Update Our Routes File

Now we’ll need to update our routes.php file. Before, we were simply returning some data to the screen when hitting the route http://you.rock/stringhelpers so we could see if our newly included library of helper functions were working. Now we are going to change it up. When we hit http://you.rock/stringhelpers, we now want to make a view using the code from above. This part of the routes.php file will now look like so to accomplish this:

Easy! Just for grins, let’s hit that route now!

string helper laravel blade form

b,b,b,b,b BOO YEAH! That form is styling baby! Now, I know we are chomping at the bit to put some data into that form and test it out, but don’t go hitting that Get Data button just yet – you may incite the wrath and fury of Laravel’s Exception handling class since we haven’t yet added any logic to the routes.php file in order to handle the form submission. Let’s go ahead and do that now.

There is a fair amount of logic happening here, yet it is pretty straightforward. Let’s walk through it:

  • We know when a form is submitted in Laravel, it uses the post method. As such, we use Route::post for this route.
  • Next we use the Input Façade to capture all of the form input and place that data in variables we can use.
  • Now we have to determine which helper function will run. We’ll do this in a switch statement.
  • Finally, we’ll use the View Façade to make a view, and pass the resulting $data to it, based on which branch of the switch statement runs.

Excellent! We’re almost ready to rock and roll, but we need a view for the result. Go ahead and put the following snippet into a file called result.blade.php:

Ok Friends, its Go Time! Let’s test out the functions via our form one at a time.

find_between()

Here you can see we input a fairly lengthy string, we then use the word string as a start point, functions as an end point, and include these in the return value.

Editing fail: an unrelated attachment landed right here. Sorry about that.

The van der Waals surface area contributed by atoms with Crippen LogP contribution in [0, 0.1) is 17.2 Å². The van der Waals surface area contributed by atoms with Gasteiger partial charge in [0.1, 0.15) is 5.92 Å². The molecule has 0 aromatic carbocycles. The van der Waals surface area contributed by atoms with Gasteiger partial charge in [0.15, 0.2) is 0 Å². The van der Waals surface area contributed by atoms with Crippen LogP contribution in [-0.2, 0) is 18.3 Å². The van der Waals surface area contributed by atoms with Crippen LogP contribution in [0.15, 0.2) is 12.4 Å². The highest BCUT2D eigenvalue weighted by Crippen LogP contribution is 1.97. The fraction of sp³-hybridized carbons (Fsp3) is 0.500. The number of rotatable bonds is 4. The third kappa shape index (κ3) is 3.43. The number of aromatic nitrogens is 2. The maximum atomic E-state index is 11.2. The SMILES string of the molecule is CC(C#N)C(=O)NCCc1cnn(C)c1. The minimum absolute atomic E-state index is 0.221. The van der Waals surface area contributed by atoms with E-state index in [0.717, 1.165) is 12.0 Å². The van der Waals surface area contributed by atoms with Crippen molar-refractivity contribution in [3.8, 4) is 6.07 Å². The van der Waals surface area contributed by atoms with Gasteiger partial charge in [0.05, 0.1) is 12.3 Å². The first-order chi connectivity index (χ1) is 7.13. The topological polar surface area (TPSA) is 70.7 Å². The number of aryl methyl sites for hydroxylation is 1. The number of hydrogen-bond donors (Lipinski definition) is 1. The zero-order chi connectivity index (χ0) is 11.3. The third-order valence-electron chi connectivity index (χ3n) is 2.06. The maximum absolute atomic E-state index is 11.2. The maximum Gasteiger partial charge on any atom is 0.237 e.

find between submit include
find between result include


For this example we use the word string as a start point, functions as an end point, and exclude these in the return value.
find between submit exclude
find between submit exclude

find_all()

For the remaining tests, we’ll use the same start and end point of string and functions, while leaving the last field blank since we do not need that parameter for these function calls.
find all submit
find all result

delete()

delete submit
delete result

Conclusion

Laravel has an incredible amount of useful tools and built in helper functions as well. We hope to dive into the native helpers of Laravel soon. When we visit the official laravel documentation, we see a plethora of helper functions for Arrays, Paths, Strings, URLs, as well as several Miscellaneous helpers. There are times however when we might want to create our own helpers, or import existing libraries we are familiar with. In this lesson we took action to create our own laravel custom helper functions. It’s a fairly straightforward process where we create the class file we want, place it into a libraries folder within the app folder, configure the global.php file, add the libraries folder to the compser.json file, and then run composer dump. Running composer dump generates the autoload files automatically and once we complete these steps, we can start using these custom helper functions in Laravel right away. The helper functions here are fairly basic, but the outline or process to follow will work for any size or type of helper class that you may want to load into laravel. This makes for a very flexible development architecture that is super fun to use!